Friday, December 07, 2007

Foxtacular Framing Friday: Pop quiz

If you can't have content-analytic freaky fun on Foxtacular Framing Friday, you just aren't trying:
∞ If that person in Baghdad is a "homicide bomber," shouldn't we say the Omaha mall gunperson left a "homicide note"?
∞ In a hed like "Ex-mistress may now vote for Sen. Clinton," what does "ex-mistress" mean? Can something that isn't in the sentence fill in as the object of the missing prepositional phrase?(Compare, for example, "Ex-coach may now cheer for team.") And doesn't Fox usually use italic emphasis for PC Run Amok heds, rather than What Will They Think Of Next?

But on to the quiz! Today's project involves inductive category-building: Instead of imposing frame categories from outside on Fox content, we're going to see if Fox content can't generate its own frames. What overall storytelling category is the best fit for this story? Here are some you can consider:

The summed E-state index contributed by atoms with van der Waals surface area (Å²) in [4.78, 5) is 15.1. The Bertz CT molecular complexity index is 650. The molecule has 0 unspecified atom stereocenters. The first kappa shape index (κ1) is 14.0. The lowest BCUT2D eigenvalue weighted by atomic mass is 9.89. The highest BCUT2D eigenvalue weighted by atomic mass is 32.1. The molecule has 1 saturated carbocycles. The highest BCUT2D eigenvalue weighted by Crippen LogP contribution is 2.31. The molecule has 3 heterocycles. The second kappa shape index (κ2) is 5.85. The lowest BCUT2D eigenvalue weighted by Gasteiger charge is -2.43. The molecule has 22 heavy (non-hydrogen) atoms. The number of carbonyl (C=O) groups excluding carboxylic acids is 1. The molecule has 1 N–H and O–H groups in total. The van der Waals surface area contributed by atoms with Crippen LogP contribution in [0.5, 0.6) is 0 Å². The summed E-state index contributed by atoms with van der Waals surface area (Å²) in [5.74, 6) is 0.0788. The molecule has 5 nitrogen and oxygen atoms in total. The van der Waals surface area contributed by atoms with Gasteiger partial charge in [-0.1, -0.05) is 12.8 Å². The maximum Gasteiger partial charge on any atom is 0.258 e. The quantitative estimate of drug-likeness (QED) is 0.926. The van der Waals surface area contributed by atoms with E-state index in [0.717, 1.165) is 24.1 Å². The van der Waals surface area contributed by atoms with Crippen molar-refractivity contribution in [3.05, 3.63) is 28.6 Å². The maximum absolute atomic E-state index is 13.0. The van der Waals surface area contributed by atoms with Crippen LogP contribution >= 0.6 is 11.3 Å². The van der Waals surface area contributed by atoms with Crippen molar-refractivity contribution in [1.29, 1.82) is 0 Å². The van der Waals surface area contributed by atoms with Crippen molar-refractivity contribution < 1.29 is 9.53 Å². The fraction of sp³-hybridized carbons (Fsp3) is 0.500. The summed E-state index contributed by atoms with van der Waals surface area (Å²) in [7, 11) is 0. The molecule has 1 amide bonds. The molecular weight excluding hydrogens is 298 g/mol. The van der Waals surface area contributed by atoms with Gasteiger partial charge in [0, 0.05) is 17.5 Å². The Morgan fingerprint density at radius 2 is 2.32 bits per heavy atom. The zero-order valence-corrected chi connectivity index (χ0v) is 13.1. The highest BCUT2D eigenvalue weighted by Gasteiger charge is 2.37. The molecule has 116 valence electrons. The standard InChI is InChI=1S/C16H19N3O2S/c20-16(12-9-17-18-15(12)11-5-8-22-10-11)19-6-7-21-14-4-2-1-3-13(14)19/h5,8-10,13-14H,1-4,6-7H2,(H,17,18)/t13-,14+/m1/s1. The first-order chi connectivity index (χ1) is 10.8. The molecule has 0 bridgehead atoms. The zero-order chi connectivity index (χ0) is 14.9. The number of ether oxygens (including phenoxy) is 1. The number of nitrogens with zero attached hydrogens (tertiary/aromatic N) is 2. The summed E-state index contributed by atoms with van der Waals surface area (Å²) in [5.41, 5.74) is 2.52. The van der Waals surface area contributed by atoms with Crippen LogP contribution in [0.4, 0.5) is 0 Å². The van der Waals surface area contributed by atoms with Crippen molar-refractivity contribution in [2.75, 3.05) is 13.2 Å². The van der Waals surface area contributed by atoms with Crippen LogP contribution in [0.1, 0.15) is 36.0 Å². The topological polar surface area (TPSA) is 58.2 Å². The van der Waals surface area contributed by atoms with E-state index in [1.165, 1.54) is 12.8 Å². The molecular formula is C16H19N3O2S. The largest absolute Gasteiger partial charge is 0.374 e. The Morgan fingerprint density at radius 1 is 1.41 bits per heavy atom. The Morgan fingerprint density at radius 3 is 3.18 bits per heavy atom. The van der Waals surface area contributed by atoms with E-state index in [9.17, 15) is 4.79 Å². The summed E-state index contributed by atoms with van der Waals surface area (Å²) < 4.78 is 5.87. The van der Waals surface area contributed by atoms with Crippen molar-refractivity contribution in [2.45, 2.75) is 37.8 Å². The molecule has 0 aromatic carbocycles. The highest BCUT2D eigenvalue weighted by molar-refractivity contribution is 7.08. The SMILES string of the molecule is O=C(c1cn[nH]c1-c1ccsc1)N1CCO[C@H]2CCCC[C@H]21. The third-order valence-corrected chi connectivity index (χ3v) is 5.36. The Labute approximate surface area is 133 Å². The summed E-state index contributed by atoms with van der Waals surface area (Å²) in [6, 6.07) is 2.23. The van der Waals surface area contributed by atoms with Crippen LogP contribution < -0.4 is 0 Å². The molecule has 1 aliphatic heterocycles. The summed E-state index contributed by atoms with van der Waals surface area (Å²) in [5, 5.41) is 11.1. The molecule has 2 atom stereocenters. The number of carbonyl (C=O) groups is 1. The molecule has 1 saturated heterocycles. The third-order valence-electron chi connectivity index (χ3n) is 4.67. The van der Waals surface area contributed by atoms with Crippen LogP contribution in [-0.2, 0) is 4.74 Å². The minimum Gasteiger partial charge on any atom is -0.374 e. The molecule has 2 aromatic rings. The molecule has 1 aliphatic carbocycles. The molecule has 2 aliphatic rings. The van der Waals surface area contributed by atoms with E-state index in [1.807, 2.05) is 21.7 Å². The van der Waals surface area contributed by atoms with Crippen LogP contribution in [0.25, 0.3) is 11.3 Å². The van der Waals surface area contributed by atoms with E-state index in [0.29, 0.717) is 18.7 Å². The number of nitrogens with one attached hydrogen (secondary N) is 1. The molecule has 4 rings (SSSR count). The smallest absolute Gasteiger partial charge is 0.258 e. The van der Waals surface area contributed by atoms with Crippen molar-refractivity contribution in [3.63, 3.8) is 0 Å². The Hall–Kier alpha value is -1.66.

Partisan (a story about a conflict between the Bush party and some other political entity)
Nationalist (a story about an affront to the United States)
Tabloid (a story that intends to deliver information through an appeal to emotion rather than intellect)

What potential problems would you identify with those frames? Is there a better frame to capture the implications of "Despite U.S. report ...."? Could this text generate other frames to be used in comparing Fox World to other "worlds" portrayed in news accounts? Could these frames be used to analyze BBC content? Explain, and support with examples.

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